Interfacial engineering of gold nanoclusters for biomedical applications
Ultrasmall gold nanoclusters (Au NCs), with a particle size of ∼1 nm, have recently emerged as a promising class of nanoparticles, due to their well-defined molecular formulae and structures, unique physicochemical properties (e.g., optical absorption and photoluminescence), facile surface functionalization, and good biocompatibility. To explore the therapeutic potentials of these Au NCs, it is important not only to understand the interface between the NC surface and biological environment, but also to achieve desired biological functionalities via rational interfacial engineering. In this review article, we first describe the important biological considerations of Au NCs in their design for biomedical applications. We then aim to demonstrate diverse functionalization strategies of Au NCs to improve their physicochemical and biological properties. In the last section, we provide a detailed discussion on the applications of surface-engineered Au NCs in the fields of bioimaging, radiotherapy, photodynamic therapy, and antibacterial therapy, highlighting the important contributions of interfacial engineering of Au NCs to their biomedical applications.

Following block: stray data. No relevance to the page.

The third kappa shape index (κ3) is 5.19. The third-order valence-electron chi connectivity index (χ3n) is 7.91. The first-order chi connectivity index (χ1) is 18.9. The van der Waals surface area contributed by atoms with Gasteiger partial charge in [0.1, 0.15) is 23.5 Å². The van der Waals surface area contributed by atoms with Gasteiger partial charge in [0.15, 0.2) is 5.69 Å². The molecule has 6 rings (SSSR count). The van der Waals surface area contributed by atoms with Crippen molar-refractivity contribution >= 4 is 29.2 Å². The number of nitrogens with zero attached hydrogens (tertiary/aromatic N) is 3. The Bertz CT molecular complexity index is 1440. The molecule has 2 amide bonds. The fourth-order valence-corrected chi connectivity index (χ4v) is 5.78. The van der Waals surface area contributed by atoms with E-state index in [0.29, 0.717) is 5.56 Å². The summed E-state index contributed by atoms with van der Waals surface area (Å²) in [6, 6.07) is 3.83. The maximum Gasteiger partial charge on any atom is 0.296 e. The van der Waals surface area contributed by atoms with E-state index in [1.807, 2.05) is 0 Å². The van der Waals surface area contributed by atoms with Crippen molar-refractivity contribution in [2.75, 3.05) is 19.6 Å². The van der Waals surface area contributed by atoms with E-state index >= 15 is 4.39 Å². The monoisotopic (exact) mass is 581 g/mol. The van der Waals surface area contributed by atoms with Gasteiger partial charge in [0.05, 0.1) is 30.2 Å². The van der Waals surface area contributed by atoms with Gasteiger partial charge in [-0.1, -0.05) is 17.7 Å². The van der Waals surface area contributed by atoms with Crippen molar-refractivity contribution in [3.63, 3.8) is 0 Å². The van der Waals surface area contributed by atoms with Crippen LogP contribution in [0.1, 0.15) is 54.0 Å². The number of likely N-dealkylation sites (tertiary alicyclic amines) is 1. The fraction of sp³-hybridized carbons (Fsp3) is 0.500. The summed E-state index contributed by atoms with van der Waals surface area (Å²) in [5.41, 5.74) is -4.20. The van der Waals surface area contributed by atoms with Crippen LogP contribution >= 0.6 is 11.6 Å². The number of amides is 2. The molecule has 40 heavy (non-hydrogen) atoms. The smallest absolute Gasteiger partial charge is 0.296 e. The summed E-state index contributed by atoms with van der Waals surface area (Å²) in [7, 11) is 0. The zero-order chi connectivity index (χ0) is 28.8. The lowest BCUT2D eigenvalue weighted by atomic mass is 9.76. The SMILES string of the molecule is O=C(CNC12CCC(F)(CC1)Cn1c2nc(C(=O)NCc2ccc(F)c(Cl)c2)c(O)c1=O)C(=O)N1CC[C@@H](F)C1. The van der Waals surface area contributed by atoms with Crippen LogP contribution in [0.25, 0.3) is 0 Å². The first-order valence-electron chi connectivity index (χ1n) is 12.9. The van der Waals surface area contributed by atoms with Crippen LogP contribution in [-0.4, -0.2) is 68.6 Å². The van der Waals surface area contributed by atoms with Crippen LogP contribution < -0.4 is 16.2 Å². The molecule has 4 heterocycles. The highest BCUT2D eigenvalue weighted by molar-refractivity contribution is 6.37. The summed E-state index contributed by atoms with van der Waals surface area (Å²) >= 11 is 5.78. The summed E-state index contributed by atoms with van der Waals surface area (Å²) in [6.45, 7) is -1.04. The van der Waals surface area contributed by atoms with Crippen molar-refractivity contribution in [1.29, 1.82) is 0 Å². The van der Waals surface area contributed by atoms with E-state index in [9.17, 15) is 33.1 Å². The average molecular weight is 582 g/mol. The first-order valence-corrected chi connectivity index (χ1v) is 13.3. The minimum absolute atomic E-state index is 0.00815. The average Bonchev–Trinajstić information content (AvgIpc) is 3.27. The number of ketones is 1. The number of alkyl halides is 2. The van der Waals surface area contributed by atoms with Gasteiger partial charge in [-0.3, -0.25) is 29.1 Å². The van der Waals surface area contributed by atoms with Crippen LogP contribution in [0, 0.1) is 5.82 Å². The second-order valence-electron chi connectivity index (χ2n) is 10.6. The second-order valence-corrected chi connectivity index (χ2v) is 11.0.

- This article is part of the themed collection: Recent Review Articles